By Edward Chaykovsky

Eight division world champion Manny Pacquiao (57-6-2, 38KOs) is willing to postpone his planned retirement - if he gets a rematch with Floyd Mayweather Jr. (49-0, 26KOs).

After six years of failed negotiations, they finally collided on May 2nd with Mayweather winning a twelve round unanimous decision. The fight generated record numbers and a smashing 4.6 million pay-per-view buys.

The fight itself was lacking the expected fireworks. After the fight, Pacquiao revealed that he suffered a right shoulder injury in training camp and then further hurt himself in the fourth round of the fight. He had surgery a few days later and has been on the shelf ever since. The shoulder is 100% healed says Pacquiao.

Mayweather retired on September 12th after beating Andre Berto over twelve rounds. Pacquiao also planned to retire, following his upcoming trilogy fight with Timothy Bradley on April 9th, but he wants to hold out with the hope of Mayweather coming out of retirement to fight him again.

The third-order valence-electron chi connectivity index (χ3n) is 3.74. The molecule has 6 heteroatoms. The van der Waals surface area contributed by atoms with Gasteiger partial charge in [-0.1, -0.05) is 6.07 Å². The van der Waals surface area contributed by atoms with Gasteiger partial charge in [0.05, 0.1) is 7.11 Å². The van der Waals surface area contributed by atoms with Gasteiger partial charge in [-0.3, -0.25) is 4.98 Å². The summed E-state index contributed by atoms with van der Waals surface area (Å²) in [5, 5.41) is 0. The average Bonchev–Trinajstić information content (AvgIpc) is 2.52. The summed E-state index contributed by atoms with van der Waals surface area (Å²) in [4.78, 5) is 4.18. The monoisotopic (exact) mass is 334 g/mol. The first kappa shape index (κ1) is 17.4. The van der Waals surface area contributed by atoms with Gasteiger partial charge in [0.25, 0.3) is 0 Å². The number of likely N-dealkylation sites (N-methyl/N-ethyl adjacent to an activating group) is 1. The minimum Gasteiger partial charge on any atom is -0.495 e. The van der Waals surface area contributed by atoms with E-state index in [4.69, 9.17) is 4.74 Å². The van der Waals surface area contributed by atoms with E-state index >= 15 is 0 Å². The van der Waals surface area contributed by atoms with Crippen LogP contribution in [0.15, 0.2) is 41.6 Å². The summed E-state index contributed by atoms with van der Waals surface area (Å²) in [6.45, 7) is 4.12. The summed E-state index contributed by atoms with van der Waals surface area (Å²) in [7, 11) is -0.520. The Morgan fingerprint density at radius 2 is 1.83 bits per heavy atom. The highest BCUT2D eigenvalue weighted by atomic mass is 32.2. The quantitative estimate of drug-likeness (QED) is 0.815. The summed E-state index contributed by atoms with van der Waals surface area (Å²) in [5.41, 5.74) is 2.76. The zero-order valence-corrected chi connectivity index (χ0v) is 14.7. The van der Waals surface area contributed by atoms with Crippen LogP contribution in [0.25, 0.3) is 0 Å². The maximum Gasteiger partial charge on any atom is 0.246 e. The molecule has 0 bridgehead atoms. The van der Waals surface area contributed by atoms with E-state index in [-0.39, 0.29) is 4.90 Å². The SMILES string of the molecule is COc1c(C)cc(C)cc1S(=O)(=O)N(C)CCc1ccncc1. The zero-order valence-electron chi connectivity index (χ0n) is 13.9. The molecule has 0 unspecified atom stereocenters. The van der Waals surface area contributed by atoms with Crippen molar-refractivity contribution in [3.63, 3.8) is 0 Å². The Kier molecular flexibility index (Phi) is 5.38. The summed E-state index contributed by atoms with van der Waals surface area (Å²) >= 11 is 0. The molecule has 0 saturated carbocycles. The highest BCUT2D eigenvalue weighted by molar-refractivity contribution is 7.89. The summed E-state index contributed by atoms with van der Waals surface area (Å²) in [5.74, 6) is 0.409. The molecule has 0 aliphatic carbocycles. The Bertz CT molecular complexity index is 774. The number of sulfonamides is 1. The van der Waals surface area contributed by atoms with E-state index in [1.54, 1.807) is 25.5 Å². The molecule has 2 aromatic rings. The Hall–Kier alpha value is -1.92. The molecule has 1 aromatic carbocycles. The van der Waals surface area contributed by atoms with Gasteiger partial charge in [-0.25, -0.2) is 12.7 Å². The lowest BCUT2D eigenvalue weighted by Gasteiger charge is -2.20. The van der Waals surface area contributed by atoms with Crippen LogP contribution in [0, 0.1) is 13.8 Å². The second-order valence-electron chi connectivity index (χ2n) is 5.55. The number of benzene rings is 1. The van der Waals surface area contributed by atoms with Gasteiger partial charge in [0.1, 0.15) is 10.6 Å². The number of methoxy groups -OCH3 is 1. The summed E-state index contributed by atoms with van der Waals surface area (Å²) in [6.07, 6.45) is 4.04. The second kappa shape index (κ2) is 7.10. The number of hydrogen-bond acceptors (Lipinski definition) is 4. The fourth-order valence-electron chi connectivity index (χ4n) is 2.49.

That could be a long wait with Mayweather stating that he doesn't have any interest in facing Pacquiao again. Even with Mayweather brushing off the Filipino star's advancements, Pacquiao is still very focused on luring him back to a second fight.

Some still believe Mayweather will return to the ring for at least his 50th fight. If that happens he has a lot of options to choose from, but Pacquiao is obviously the most lucrative from a financial standpoint. It wouldn't be nearly as big as the first fight, but even if the fight had half the success it would be the biggest financial option for both.

"I have been very vocal about it (fighting Mayweather) even before the Bradley fight was made official on New Year's eve," Pacquiao explained to "The reason is simple, I want to end my 21-year boxing career with a big bang so to speak."

"And what would be the biggest fight to end a career than fighting the best and finest boxer at least in this era? We could have given that last May when we faced each other but due to unavoidable circumstances, sports fans failed to get the results they wanted. Not that Floyd's legacy and mine can still be questioned but wouldn't it be more colorful and meaningful closing our respective careers on higher notes at the same time putting an end, too, on the business we started but we were unable to finish?"